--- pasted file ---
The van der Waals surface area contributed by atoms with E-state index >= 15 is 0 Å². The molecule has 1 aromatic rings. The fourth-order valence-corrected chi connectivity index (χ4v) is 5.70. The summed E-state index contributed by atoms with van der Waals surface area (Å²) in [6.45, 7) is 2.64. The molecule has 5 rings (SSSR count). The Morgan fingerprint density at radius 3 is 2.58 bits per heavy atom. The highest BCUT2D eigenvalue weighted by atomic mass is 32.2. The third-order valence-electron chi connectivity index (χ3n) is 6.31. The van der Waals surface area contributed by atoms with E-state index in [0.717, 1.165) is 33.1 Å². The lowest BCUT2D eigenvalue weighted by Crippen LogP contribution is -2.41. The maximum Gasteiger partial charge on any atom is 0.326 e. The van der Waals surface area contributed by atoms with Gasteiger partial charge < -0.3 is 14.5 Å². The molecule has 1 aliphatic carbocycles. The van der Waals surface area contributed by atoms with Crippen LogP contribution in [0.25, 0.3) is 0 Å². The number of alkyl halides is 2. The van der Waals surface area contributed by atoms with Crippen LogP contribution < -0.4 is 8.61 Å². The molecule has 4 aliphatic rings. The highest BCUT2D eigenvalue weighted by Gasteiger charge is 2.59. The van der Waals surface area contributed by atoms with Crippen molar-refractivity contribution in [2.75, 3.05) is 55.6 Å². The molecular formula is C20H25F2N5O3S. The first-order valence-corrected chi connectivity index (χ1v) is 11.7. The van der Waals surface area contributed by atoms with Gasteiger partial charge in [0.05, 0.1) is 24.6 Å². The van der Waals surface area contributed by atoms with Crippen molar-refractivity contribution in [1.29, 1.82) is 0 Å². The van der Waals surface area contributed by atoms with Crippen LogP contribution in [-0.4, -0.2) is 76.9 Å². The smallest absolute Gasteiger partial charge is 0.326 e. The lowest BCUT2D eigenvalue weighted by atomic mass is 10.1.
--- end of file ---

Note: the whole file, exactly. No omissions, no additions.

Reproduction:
The van der Waals surface area contributed by atoms with E-state index >= 15 is 0 Å². The molecule has 1 aromatic rings. The fourth-order valence-corrected chi connectivity index (χ4v) is 5.70. The summed E-state index contributed by atoms with van der Waals surface area (Å²) in [6.45, 7) is 2.64. The molecule has 5 rings (SSSR count). The Morgan fingerprint density at radius 3 is 2.58 bits per heavy atom. The highest BCUT2D eigenvalue weighted by atomic mass is 32.2. The third-order valence-electron chi connectivity index (χ3n) is 6.31. The van der Waals surface area contributed by atoms with E-state index in [0.717, 1.165) is 33.1 Å². The lowest BCUT2D eigenvalue weighted by Crippen LogP contribution is -2.41. The maximum Gasteiger partial charge on any atom is 0.326 e. The van der Waals surface area contributed by atoms with Gasteiger partial charge < -0.3 is 14.5 Å². The molecule has 1 aliphatic carbocycles. The van der Waals surface area contributed by atoms with Crippen LogP contribution in [0.25, 0.3) is 0 Å². The number of alkyl halides is 2. The van der Waals surface area contributed by atoms with Crippen LogP contribution < -0.4 is 8.61 Å². The molecule has 4 aliphatic rings. The highest BCUT2D eigenvalue weighted by Gasteiger charge is 2.59. The van der Waals surface area contributed by atoms with Crippen molar-refractivity contribution in [2.75, 3.05) is 55.6 Å². The molecular formula is C20H25F2N5O3S. The first-order valence-corrected chi connectivity index (χ1v) is 11.7. The van der Waals surface area contributed by atoms with Gasteiger partial charge in [0.05, 0.1) is 24.6 Å². The van der Waals surface area contributed by atoms with Crippen molar-refractivity contribution in [1.29, 1.82) is 0 Å². The van der Waals surface area contributed by atoms with Crippen LogP contribution in [-0.4, -0.2) is 76.9 Å². The smallest absolute Gasteiger partial charge is 0.326 e. The lowest BCUT2D eigenvalue weighted by atomic mass is 10.1.